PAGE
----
Reference : Avoiding the Inappropriate: The European Commission and Sanctions under EU Fiscal Pol...
Dissertations and theses : Doctoral thesis
Law, criminology & political science : Political science, public administration & international relations
http://hdl.handle.net/10993/51735
Avoiding the Inappropriate: The European Commission and Sanctions under EU Fiscal Policy Coordination
English
Sacher, Martin mailto [University of Luxembourg > Faculty of Humanities, Education and Social Sciences (FHSE) > Department of Social Sciences (DSOC) >]
1-Apr-2022
University of Luxembourg, ​Esch-sur-Alzette, ​​Luxembourg
Docteur en Sciences Politiques
248
Howarth, David mailto
Högenauer, Anna-Lena mailto
Hodson, Dermot mailto
Saurugger, Sabine mailto
Schild, Joachim mailto
[en] European Commission ; SGP ; Fiscal Policy Coordination ; Sanctions ; Economic Governance ; European Union
[en] Since the beginning of the European Economic and Monetary Union, fiscal non-compliance has been subject to the potential imposition of sanctions. However, the extent to which punitive action should be automatic – rather than political – is a point of constant discussion among European Union decision-makers. The most recent reform of the Stability and Growth Pact, in the aftermath of the European Sovereign Debt Crisis, has attempted to make sanctions more automatic and has created the possibility to trigger them at earlier stages of the surveillance procedure. With this in mind, the reform has enhanced the powers and autonomy of the European Commission in the application of the new rules. Despite the reinforcement of punitive provisions, the Commission has so far refrained from proposing the imposition of sanctions. Against this background, this thesis aims to answer the question of how we can best explain that the European Commission does not propose financial sanctions because of Member State non-compliance with the Pact’s fiscal objectives. The thesis draws upon four post-crisis cases in which sanctions for fiscal non-compliance might have been imposed – Belgium in 2013, France in 2015, Portugal and Spain in 2016, and Italy in 2018. The thesis uses theory-testing process-tracing methods and applies an adaptation of normative institutionalism that takes into account strategic actor behaviour. Based on this theoretical and methodological framework, it is argued that the normative-strategic minimum enforcement mechanism explains the Commission’s behaviour. Given that the imposition of sanctions is perceived as inappropriate in the cases at hand, Commission actors strategically refrain from applying the enforcement provisions to their full extent.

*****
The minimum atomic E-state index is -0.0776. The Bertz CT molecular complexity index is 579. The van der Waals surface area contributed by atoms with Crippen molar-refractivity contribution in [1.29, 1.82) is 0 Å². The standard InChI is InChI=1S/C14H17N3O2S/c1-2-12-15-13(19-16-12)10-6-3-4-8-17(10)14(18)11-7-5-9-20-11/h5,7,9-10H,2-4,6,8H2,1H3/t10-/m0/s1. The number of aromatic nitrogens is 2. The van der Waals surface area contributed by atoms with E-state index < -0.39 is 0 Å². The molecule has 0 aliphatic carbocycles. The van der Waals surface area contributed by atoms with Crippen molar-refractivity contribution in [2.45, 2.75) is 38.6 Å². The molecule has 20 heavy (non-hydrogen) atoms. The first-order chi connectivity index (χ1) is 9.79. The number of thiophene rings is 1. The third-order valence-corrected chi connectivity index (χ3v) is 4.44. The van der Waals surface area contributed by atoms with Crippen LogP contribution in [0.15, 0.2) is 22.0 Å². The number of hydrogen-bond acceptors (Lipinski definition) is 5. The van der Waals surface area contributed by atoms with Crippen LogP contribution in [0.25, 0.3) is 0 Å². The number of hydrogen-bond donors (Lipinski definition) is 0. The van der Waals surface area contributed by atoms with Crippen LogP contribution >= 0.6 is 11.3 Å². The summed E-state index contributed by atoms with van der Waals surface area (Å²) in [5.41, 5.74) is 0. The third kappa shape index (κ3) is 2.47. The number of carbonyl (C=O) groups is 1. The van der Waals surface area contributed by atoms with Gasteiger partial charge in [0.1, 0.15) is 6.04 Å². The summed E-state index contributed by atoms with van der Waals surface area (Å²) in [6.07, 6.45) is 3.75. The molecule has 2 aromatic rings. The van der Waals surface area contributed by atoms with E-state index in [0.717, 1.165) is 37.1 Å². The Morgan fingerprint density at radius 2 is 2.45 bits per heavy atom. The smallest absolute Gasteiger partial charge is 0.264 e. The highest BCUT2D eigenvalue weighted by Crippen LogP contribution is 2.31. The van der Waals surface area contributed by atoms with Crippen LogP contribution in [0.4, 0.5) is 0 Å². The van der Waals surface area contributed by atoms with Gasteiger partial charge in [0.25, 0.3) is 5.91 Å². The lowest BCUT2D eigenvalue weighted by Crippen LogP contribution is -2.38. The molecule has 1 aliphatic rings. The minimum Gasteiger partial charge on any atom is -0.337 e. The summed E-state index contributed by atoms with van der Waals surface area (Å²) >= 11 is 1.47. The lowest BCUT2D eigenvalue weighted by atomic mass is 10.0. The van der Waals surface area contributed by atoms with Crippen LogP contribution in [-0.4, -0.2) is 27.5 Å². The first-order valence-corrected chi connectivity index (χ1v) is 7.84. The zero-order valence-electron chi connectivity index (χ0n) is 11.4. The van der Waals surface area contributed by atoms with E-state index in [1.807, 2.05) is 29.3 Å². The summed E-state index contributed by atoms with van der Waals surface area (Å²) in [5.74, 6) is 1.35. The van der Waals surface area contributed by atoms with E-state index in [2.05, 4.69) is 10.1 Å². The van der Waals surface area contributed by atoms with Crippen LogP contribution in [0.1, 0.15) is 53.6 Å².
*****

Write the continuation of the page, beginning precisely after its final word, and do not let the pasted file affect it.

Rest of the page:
Fonds National de la Recherche - FnR
Researchers ; Professionals ; Students
http://hdl.handle.net/10993/51735
FnR ; FNR11602257 > Martin Sacher > EU-EFPC > European Union Economic And Fiscal Policy Coordination After The Sovereign Debt Crisis – What Role For The European Commission? > 01/10/2017 > 31/01/2022 > 2017

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